Angus Forbes, Director. Angus is an Assistant Professor of Computational Media. His research investigates novel techniques for visualizing and interacting with complex scientific information; his interactive artwork has been featured at museums, galleries, and festivals throughout the world. He chaired the IEEE VIS Arts Program (VISAP) from 2013 to 2017, a forum that promotes dialogue about the relation of aesthetics and design to visualization research, and served as the Arts Papers chair for ACM SIGGRAPH in 2018.

Oskar Elek, Postdoctoral researcher. Oskar’s primary scientific interests revolve around the question “How can we model the visual reality and reason about it?”. His work towards that goal has touched on the topics of physically-based rendering, optically active media, Monte Carlo methods, efficient sampling, machine learning, color science, and computational fabrication. Oskar is universally passionate about finding connections between seemingly disparate topics— as such he’s always open to meaningful collaborations, overseeing student projects, or even good old debate over a cup of coffee. His prior affiliations include Charles University (Czechia) and Max Planck Institute for Informatics (Germany).

Brian Hansen, Postdoctoral researcher. Brain’s research focuses on computational audio, multimedia interfaces, and sound design. He is the founder of Sonimmersion, a music technology company that develops software and provides consulting services focusing on contemporary audio technologies. He also teaches CMPM 151 (Algorithmic Composition) for the Computational Media department. Brian holds a PhD in music composition and an MS in multimedia engineering from UC Santa Barbara, and has undergraduate degrees in both Mathematics and Music from the University of Saint Thomas.
Jasmine Otto, PhD student. Jasmine Otto is a data scientist who uses real-time interaction techniques to explore and explain ecological dynamics, generative functions, and emergent phenomena. Her work aims to facilitate creative experiences of science at all levels of expertise. Prior to joining UCSC, she received an MS in Applied Mathematics studying mathematical biology at the University of Illinois at Chicago.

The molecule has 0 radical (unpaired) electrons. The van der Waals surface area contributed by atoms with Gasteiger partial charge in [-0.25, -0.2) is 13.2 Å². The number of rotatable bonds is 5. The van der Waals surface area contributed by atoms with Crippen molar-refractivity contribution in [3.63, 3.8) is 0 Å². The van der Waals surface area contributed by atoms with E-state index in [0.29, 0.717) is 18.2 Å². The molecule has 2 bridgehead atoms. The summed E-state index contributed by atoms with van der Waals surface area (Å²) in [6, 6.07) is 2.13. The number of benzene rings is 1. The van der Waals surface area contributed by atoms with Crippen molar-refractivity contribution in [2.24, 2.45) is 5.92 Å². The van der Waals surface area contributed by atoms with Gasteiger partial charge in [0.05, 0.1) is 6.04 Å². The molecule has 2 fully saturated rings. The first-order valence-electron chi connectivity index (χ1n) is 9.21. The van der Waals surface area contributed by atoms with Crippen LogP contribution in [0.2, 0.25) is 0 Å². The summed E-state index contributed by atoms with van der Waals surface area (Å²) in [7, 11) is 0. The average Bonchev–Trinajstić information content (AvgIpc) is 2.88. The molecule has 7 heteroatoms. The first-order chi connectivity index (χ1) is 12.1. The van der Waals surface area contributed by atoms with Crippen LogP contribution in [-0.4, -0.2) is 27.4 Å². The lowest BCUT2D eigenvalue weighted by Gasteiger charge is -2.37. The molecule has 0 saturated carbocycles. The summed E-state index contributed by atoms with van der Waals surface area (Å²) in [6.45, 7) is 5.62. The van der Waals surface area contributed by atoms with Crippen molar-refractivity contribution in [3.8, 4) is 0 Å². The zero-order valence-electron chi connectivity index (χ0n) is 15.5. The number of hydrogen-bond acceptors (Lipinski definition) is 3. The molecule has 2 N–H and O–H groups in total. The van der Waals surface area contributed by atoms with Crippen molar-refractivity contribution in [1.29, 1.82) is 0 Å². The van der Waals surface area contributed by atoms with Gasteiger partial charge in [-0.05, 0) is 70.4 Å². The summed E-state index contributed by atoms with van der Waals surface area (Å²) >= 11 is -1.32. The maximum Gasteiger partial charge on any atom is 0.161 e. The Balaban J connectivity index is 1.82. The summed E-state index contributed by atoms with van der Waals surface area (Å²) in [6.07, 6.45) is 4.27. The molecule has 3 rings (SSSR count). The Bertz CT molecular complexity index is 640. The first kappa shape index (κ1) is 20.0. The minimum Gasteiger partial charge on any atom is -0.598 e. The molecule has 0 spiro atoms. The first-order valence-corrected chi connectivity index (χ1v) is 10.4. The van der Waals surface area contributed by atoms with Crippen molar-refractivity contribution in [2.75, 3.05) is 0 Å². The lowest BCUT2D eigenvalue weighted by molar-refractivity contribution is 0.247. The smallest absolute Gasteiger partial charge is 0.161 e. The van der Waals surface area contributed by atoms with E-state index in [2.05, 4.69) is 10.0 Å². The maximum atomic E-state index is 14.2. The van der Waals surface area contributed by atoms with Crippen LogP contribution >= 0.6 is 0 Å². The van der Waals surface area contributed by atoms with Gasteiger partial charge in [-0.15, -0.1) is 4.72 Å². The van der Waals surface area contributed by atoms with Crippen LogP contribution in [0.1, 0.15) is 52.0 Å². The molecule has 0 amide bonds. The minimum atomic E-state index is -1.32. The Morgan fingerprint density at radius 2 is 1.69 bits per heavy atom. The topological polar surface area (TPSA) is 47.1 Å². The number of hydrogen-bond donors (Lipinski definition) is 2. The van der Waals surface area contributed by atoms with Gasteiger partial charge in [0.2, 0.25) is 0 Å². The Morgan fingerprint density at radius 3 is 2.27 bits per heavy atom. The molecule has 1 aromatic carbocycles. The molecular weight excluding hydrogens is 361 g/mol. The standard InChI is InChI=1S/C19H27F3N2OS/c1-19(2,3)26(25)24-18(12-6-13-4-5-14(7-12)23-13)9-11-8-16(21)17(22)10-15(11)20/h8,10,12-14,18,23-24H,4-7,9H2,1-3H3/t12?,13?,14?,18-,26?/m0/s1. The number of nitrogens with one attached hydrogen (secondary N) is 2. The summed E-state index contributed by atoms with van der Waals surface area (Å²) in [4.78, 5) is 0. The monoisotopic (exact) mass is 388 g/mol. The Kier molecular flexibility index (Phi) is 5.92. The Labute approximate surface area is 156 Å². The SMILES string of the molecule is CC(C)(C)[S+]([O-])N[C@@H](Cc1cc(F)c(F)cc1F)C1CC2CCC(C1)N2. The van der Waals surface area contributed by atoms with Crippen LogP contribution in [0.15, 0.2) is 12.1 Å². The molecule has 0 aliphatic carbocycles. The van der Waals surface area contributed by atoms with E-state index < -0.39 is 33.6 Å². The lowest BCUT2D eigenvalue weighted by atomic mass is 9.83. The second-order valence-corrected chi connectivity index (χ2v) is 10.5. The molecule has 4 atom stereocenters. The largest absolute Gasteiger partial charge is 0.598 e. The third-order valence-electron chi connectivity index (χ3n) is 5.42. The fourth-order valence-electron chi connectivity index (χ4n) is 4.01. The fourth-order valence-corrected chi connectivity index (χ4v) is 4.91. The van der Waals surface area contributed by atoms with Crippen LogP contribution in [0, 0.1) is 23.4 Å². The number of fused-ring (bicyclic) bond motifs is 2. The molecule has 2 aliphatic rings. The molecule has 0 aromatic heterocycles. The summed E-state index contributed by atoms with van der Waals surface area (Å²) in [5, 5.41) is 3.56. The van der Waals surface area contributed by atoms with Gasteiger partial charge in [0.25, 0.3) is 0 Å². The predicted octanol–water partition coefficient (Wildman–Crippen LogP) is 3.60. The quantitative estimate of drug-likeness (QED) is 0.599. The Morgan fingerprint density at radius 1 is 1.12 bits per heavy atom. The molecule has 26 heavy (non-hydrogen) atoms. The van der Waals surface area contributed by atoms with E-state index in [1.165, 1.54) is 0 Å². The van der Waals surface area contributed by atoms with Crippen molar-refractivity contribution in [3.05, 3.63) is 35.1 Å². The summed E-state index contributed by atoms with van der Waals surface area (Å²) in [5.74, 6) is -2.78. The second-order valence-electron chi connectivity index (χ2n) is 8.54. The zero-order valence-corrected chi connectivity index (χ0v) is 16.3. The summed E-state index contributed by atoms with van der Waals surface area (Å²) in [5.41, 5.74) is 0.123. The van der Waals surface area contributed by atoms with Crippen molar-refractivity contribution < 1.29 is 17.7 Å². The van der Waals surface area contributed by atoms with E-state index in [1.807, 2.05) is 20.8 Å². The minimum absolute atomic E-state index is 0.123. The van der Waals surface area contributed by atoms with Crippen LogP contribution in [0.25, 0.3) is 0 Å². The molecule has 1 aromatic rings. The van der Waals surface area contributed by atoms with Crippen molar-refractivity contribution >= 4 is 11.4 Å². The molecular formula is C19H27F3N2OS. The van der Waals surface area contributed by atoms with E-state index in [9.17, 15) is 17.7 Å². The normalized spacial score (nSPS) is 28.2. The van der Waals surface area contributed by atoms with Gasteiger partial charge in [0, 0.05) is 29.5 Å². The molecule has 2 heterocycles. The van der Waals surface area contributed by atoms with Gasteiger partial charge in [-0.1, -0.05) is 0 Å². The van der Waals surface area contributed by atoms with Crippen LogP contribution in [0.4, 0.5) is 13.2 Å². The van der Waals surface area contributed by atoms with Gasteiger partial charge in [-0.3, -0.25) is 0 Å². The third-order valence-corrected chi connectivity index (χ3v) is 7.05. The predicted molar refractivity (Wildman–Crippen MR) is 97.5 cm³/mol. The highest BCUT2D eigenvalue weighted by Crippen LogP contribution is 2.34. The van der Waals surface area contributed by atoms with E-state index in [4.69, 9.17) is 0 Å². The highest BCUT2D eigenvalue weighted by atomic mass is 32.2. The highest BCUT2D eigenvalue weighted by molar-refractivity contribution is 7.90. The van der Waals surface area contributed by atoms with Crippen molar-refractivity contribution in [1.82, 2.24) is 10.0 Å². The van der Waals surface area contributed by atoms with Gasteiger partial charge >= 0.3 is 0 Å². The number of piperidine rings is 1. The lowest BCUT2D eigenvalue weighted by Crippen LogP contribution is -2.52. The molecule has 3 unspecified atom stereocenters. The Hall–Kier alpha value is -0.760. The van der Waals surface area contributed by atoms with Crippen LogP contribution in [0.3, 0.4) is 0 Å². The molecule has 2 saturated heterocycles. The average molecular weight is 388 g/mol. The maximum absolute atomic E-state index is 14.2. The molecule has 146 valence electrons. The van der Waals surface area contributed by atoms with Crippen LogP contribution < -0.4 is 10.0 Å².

Manu Mathew Thomas, PhD student. Manu explores deep learning techniques for creative applications. His research interest includes interpretability of deep learning models for computer graphics, ray tracing, real-time rendering and visualization. Before joining the PhD program, Manu worked at Intel’s advanced graphics research group investigating deep learning-based ray tracing. Manu has an MS from the University of Illinois at Chicago where he worked in the Electronic Visualization Lab (EVL) on several visualization projects.

Ran Xu, PhD student. Ran’s research interests include data science, data visualization, and machine learning, and she is currently developing a VR application to analyze dynamic networks. She draws and paints during her free time. Ran completed both her undergraduate degree and her MS degree in Technology and Information Management at the University of California, Santa Cruz.

David Abramov, MS student. David is interested in data visualization and machine learning, as well as the intersection between science and art. Current research projects include visualizing astrophysics data, developing a platform for linguists to generate and store annotations, and designing a diagram creation tool to represent biomolecular patterns and rules. Before joining UCSC, David lived in Chicago and worked as a data analyst in the biotech industry. He has a Bachelor’s in Biology and Physics from DePaul University.

Mahika Dubey, MS student. Mahika is interested in data science, data visualization, deep learning, and art. Before joining UCSC, Mahika worked at Nvidia with the Intelligent Video Analytics team on the Metropolis Platform, and at the IBM Watson Research Center on Hybrid Cloud. She completed her undergraduate degree in Computer Engineering at the University of Illinois Urbana-Champaign, focusing on audio signal processing and machine learning.

Sarah Frost, MS student. She is interested in the use of emerging technologies in museums and data visualization. Before beginning her graduate work, she worked for the National Museum of the American Indian in Washington, D.C. as the project manager for the museum’s Google Cultural Institute account, collaborating with curators and Googlers to create new content and designed social media content for the museum. Sarah is passionate about creating responsive, intuitive technological projects, and she is a proponent of using technology for arts and humanities-based projects.

Cassia Artanegara, Undergraduate student. Cassia Artanegara is an undergraduate student studying Computer Science and Art. At the Creative Coding Lab, she has collaborated on several projects to discover the perfect intersection between usability and visual elegance for complex data visualizations. When she’s not designing a user experience, you can find her photographing around Santa Cruz or painting in the studio.

Anıl Çamcı (University of Michigan); Ronak Etemadpour (The City College of New York); Christopher Jette (Stanford University); Tommy Dang (Texas Tech University); Johnson Keiriz (Canon Medical Research); Paul Murray (The New York Times, Bloomberg News); Javier Villegas (Smule); Kyle Almryde (RocketMiles); Shiwangi Singh (KPMG); Francesco Paduano (Dropbox); Marco Cavallo (IBM T.J. Watson Research Center); Giorgio Conte (Generali Italia); Andrea Purgato (UniCredit); Massimo De Marchi (inkOfPixel); Kristine Lee (Google); Shloka Mitesh Desai (Amazon/; Alessandro Chetta (Hyla Soft); Xing Li (Harvard University, Edgewise Networks)